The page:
The Artisan Workshop Materia Ceramica

The Artisan Workshop Materia Ceramica

Clay Working: Lucignolo and Casting

Lucignolo is one of the methods of manual clay processing: the clay mixture is worked completely by hand, creating the desired shape.
It is the oldest method for molding earthenware, especially for everyday objects.
Materia Ceramica workshop uses this method to produce jewelry, key chains, bow ties and accessories of all kinds, including custom made-to-order. The workshop also performs clay casting in ad-hoc and customizable plaster molds. This type of processing allows for the creation of special and entirely new shapes in traditional ceramic work.

From terracotta to biscuit

One of the highlights of ceramics working process is the first firing of the clay form which allows to obtain the terracotta piece – defined as a biscuit.
The creation of a shape presupposes previous drawing and design work which is followed by the actual shaping of the object.
This object, carefully set to dry until it reaches leather hardness, will be fired in special kilns at a temperature of 960-1070°C to obtainsoft earthenwares“, which are at the heart of traditional Umbrian workmanship; firing can also be carried out at higher temperatures, for the so-called “strong earthenwares“. In any case, it will transform the earthen mixture, extremely ductile by nature, into ceramics (from ancient Greek κέραμος, ‘kéramos,’ meaning “clay”). Due to their highly articulated physical composition, ceramic materials can possess very different characteristics: different degrees of hardness; different degrees of heat resistance; different melting points.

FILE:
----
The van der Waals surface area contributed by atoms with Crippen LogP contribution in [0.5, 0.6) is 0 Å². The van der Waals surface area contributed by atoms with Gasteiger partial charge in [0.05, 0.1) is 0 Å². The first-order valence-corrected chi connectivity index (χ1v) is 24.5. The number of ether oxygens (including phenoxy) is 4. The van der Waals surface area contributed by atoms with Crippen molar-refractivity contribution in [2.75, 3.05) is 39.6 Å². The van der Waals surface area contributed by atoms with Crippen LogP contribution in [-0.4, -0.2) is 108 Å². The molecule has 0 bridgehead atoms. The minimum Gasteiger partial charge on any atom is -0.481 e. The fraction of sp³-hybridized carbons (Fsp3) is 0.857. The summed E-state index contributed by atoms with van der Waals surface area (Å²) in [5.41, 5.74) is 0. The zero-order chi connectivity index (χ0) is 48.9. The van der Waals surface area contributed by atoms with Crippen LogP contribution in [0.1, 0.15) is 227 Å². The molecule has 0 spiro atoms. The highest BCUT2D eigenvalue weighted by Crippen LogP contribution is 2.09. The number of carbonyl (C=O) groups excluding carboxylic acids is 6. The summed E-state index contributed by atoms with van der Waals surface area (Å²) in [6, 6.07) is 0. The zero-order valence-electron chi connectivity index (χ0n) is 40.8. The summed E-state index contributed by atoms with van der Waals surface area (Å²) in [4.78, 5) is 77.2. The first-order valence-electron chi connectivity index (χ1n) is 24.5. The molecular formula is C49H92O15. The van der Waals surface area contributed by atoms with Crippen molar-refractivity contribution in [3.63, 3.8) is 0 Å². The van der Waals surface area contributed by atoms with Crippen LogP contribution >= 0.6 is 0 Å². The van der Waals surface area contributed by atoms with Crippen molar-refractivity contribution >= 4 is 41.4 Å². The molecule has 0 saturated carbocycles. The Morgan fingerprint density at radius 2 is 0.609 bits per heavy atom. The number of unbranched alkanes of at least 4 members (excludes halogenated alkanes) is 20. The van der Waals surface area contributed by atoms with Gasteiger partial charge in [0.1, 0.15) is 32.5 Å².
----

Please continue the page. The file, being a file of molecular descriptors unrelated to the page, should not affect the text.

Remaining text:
This is why they are used in a wide variety of industrial sectors, medicine and scientific research.

Glaze and Majolica

The tradition of ceramics in Umbria dates back to ancient times. From the Etruscans to the Romans to the Greeks, the Italic peninsula is dotted with ancient stories that speak of clay, colors, hands, and different firings applied to not only obtain everyday objects but also to create high-level artistic traditions. Umbria specifically the areas of Deruta, Gualdo Tadino and Gubbio, due to the nature of the territory and the natural production of clay as a raw material developed the craftsmanship of majolicaThe term majolica – derived from the name of the Island of Majorcaa medieval center of the trade of such products- defines the terracotta object covered with a bath of glaze stanniferous, which creates the white base on which the decoration brushed on.

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